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Police funding report

The Home Office’s light touch approach to overseeing police forces means it does not know if the police system is financially sustainable. It lacks a long-term plan for policing and significant gaps remain in its understanding of demand for police services and their costs. The way the Department chooses to distribute funding has been ineffective and detached from the changing nature of policing for too long, and it cannot be sure overall funding is being directed to the right places. That’s according to the National Audit Office (NAO), which has released a report, ‘Financial sustainability of police forces in England and Wales 2018’.

For the full 47-page report visit the NAO website.

The auditors found that police did not have an evidence-based understanding of demand, or what affected their costs, and so it was difficult for forces to provide services that met needs; or show how much resource they needed to deliver the services. How forces have managed, and where they get their money from (mostly from central government, and some from council tax) varies, the report showed, as for example 12 forces reduced their officer numbers by more than 20 per cent, and one force increased officer numbers by 6pc.

See also the October 2018 print issue of Professional Security magazine.


Labour Deputy Mayor of Greater Manchester Bev Hughes called the report disturbing but unsurprising. She said: “The findings echo what I and other PCCs have been telling the Government for some time, as budget cuts continue to impact on local policing and put community safety at risk. It beggars belief that ministers still do not understand, or are just plain ignorant of, the demands on policing. Focusing on crime statistics as an indicator of police demand is fundamentally flawed as it fails to consider the complexity and the day to day challenges faced by police officers, along with the impact on victims and communities.”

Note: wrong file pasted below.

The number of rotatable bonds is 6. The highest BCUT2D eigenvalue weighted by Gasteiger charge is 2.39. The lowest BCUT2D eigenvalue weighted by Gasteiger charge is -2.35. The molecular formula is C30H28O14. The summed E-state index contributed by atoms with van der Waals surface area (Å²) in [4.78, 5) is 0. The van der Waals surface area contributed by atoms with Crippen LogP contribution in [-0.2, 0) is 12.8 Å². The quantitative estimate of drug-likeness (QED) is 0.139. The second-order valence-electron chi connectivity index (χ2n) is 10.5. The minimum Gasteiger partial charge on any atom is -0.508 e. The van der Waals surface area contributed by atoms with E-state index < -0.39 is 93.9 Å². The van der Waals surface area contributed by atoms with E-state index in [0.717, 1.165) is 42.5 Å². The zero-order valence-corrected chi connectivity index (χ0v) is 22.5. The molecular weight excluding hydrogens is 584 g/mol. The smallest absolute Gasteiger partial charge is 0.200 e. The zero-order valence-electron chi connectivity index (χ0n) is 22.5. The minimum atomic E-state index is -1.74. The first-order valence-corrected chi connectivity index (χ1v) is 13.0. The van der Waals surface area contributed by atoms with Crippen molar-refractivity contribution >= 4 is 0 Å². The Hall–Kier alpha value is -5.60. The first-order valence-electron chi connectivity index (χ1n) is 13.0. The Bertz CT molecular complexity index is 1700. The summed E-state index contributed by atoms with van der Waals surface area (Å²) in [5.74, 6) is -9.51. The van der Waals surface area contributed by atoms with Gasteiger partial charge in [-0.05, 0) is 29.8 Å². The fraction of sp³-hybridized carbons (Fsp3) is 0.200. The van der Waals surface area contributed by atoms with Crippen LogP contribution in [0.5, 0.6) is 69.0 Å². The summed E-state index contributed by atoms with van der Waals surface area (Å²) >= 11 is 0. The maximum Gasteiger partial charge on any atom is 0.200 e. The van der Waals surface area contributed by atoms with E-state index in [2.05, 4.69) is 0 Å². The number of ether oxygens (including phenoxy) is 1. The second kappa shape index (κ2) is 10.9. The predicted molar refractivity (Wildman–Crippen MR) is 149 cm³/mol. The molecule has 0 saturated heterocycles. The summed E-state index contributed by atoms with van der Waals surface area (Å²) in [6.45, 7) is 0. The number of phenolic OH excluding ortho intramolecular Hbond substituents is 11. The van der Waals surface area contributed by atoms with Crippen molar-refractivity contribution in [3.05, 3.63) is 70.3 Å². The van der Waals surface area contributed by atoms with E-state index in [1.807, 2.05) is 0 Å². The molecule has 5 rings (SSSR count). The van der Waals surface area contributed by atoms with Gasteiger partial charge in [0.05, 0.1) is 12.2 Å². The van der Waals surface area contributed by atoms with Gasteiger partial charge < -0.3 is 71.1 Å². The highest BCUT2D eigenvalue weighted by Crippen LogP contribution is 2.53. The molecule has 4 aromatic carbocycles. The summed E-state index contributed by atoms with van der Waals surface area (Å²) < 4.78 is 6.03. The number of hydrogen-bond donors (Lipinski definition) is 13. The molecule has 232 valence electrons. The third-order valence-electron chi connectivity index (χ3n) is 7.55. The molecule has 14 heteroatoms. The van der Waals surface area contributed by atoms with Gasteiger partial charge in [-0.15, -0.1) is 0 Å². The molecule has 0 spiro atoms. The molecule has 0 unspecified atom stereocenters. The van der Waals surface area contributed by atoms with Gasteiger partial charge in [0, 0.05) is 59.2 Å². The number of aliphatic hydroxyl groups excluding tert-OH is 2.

She made the point that in Greater Manchester since 2010, the Coalition then Conservative Government has cut £215m, and there are 2,000 fewer police officers in the force area.

Talking of PCCs, at the Association of Police and Crime Commissioners (APCC), Chair Mark Burns-Williamson said: “The National Audit Office rightly raises the issue of the financial stability and sustainability of policing to meet the ever growing complexity and demand faced by forces and PCCs. Addressing the balance between purely local and national strategies for effective and consistent policing across England and Wales is at the heart of the report. The prolonged period in not addressing how the funding formula is allocated has contributed to the uncertainty, along with the overall reductions in central grant, both of which need to be tackled if the overall financial position of policing is to improve in the future.”

And APCC Finance Lead, Roger Hirst said: “This is an important report which highlights some of the challenges that policing is currently facing. The demand on the service is increasing as is the complexity of the cases forces deal with and this trend is predicted to continue over the next few years. The last policing settlement gave PCCs the welcome opportunity to increase their precept, however, given the different levels of precept and share of budget accounted for by council tax across different areas, some forces still face significant challenges. The funding formula has been subject of discussion for a number of years and Police and Crime Commissioners support the need for its review. PCCs are working closely with the National Police Chiefs’ Council and the Home Office to review our demand and resources in the run up to the next Government spending review.”

Diane Abbott, Labour’s Shadow Home Secretary, accused the Home Secretary of trying to hoodwink public. She said: “It’s a bit rich for Sajid Javid to claim that police funding has increased on the same day that the independent budget watchdog says that central government funding has been cut by 30 per cent in real terms (after inflation) since 2010/11. Instead of trying to hoodwink the public the Home Secretary should accept what almost everyone knows, everyone but the Tories. Police cuts have consequences and his government’s underfunding of the police is hampering the fight against crime.”

Sajid Javid, speaking at the Police Superintendents’ Association’s annual conference, referred to the NAO report, saying that whilst there are a number of aspects of the report that he didn’t quite agree with, it rightly recognises the pressures on the police. In his speech he pointed to increases in funding; over £1 billion more in policing than three years ago, including more money raised through council tax. “That’s why just last week; I announced a £21m extra to help law enforcement agencies to help fight online child sexual exploitation. That’s why as a government we put over £50m over the next year to boost cyber capabilities within law enforcement at a national, regional and local level. We’re also making £40m available over the next two years to help support the new Serious Violence Strategy.’


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